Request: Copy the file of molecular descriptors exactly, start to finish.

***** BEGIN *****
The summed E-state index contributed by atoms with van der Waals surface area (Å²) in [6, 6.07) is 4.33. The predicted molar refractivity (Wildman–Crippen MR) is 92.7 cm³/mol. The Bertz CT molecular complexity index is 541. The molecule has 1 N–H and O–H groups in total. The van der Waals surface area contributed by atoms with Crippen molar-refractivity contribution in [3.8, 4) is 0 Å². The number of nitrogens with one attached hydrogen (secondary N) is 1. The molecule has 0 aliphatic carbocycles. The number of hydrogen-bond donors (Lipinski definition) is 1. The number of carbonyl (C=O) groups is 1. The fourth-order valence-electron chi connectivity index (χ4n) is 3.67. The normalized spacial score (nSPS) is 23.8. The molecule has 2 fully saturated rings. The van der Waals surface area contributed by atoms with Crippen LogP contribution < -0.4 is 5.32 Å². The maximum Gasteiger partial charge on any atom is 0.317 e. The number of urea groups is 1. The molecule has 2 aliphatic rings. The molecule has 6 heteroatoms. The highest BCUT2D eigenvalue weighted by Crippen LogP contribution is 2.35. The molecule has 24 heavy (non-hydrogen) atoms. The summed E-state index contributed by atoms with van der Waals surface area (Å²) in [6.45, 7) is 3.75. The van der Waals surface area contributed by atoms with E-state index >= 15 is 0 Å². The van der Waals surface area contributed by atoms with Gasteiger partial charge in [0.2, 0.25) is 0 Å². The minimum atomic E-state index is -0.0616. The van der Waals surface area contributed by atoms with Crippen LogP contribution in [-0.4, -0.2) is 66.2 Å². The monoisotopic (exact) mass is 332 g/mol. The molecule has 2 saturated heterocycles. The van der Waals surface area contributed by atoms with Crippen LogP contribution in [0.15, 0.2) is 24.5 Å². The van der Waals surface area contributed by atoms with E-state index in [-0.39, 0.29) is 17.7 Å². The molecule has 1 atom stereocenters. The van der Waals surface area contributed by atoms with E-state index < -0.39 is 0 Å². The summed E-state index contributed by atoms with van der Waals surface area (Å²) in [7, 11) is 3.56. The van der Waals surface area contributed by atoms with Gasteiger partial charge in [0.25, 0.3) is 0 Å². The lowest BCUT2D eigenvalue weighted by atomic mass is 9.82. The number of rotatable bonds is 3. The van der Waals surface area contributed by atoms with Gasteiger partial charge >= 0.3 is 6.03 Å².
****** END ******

The summed E-state index contributed by atoms with van der Waals surface area (Å²) in [6, 6.07) is 4.33. The predicted molar refractivity (Wildman–Crippen MR) is 92.7 cm³/mol. The Bertz CT molecular complexity index is 541. The molecule has 1 N–H and O–H groups in total. The van der Waals surface area contributed by atoms with Crippen molar-refractivity contribution in [3.8, 4) is 0 Å². The number of nitrogens with one attached hydrogen (secondary N) is 1. The molecule has 0 aliphatic carbocycles. The number of hydrogen-bond donors (Lipinski definition) is 1. The number of carbonyl (C=O) groups is 1. The fourth-order valence-electron chi connectivity index (χ4n) is 3.67. The normalized spacial score (nSPS) is 23.8. The molecule has 2 fully saturated rings. The van der Waals surface area contributed by atoms with Crippen LogP contribution < -0.4 is 5.32 Å². The maximum Gasteiger partial charge on any atom is 0.317 e. The number of urea groups is 1. The molecule has 2 aliphatic rings. The molecule has 6 heteroatoms. The highest BCUT2D eigenvalue weighted by Crippen LogP contribution is 2.35. The molecule has 24 heavy (non-hydrogen) atoms. The summed E-state index contributed by atoms with van der Waals surface area (Å²) in [6.45, 7) is 3.75. The van der Waals surface area contributed by atoms with E-state index >= 15 is 0 Å². The van der Waals surface area contributed by atoms with Gasteiger partial charge in [0.2, 0.25) is 0 Å². The minimum atomic E-state index is -0.0616. The van der Waals surface area contributed by atoms with Crippen LogP contribution in [-0.4, -0.2) is 66.2 Å². The monoisotopic (exact) mass is 332 g/mol. The molecule has 2 saturated heterocycles. The van der Waals surface area contributed by atoms with Crippen LogP contribution in [0.15, 0.2) is 24.5 Å². The van der Waals surface area contributed by atoms with E-state index in [-0.39, 0.29) is 17.7 Å². The molecule has 1 atom stereocenters. The van der Waals surface area contributed by atoms with E-state index < -0.39 is 0 Å². The summed E-state index contributed by atoms with van der Waals surface area (Å²) in [7, 11) is 3.56. The van der Waals surface area contributed by atoms with Gasteiger partial charge in [0.25, 0.3) is 0 Å². The lowest BCUT2D eigenvalue weighted by atomic mass is 9.82. The number of rotatable bonds is 3. The van der Waals surface area contributed by atoms with Gasteiger partial charge >= 0.3 is 6.03 Å².